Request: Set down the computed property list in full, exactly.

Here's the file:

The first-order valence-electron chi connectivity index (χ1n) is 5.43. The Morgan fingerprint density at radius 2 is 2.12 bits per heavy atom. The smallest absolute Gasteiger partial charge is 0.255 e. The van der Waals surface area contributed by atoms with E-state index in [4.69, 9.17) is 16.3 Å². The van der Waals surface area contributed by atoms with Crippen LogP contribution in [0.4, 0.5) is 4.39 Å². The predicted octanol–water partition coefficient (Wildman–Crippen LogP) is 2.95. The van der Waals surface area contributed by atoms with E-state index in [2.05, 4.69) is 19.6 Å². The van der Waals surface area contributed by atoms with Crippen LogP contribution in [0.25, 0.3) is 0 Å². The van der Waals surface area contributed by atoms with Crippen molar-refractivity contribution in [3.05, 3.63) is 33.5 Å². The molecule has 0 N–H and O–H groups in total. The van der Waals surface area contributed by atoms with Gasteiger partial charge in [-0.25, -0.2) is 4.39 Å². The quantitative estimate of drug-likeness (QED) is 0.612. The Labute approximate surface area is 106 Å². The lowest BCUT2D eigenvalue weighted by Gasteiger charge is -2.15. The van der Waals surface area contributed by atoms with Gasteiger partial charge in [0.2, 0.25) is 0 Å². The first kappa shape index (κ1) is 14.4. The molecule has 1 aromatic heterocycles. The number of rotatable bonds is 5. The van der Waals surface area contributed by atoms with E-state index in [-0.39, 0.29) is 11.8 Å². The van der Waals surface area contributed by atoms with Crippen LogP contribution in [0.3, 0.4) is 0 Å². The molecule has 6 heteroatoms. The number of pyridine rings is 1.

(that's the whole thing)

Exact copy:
The first-order valence-electron chi connectivity index (χ1n) is 5.43. The Morgan fingerprint density at radius 2 is 2.12 bits per heavy atom. The smallest absolute Gasteiger partial charge is 0.255 e. The van der Waals surface area contributed by atoms with E-state index in [4.69, 9.17) is 16.3 Å². The van der Waals surface area contributed by atoms with Crippen LogP contribution in [0.4, 0.5) is 4.39 Å². The predicted octanol–water partition coefficient (Wildman–Crippen LogP) is 2.95. The van der Waals surface area contributed by atoms with E-state index in [2.05, 4.69) is 19.6 Å². The van der Waals surface area contributed by atoms with Crippen LogP contribution in [0.25, 0.3) is 0 Å². The van der Waals surface area contributed by atoms with Crippen molar-refractivity contribution in [3.05, 3.63) is 33.5 Å². The molecule has 0 N–H and O–H groups in total. The van der Waals surface area contributed by atoms with Gasteiger partial charge in [-0.25, -0.2) is 4.39 Å². The quantitative estimate of drug-likeness (QED) is 0.612. The Labute approximate surface area is 106 Å². The lowest BCUT2D eigenvalue weighted by Gasteiger charge is -2.15. The van der Waals surface area contributed by atoms with Gasteiger partial charge in [0.2, 0.25) is 0 Å². The first kappa shape index (κ1) is 14.4. The molecule has 1 aromatic heterocycles. The number of rotatable bonds is 5. The van der Waals surface area contributed by atoms with E-state index in [-0.39, 0.29) is 11.8 Å². The van der Waals surface area contributed by atoms with Crippen LogP contribution in [0.3, 0.4) is 0 Å². The molecule has 6 heteroatoms. The number of pyridine rings is 1.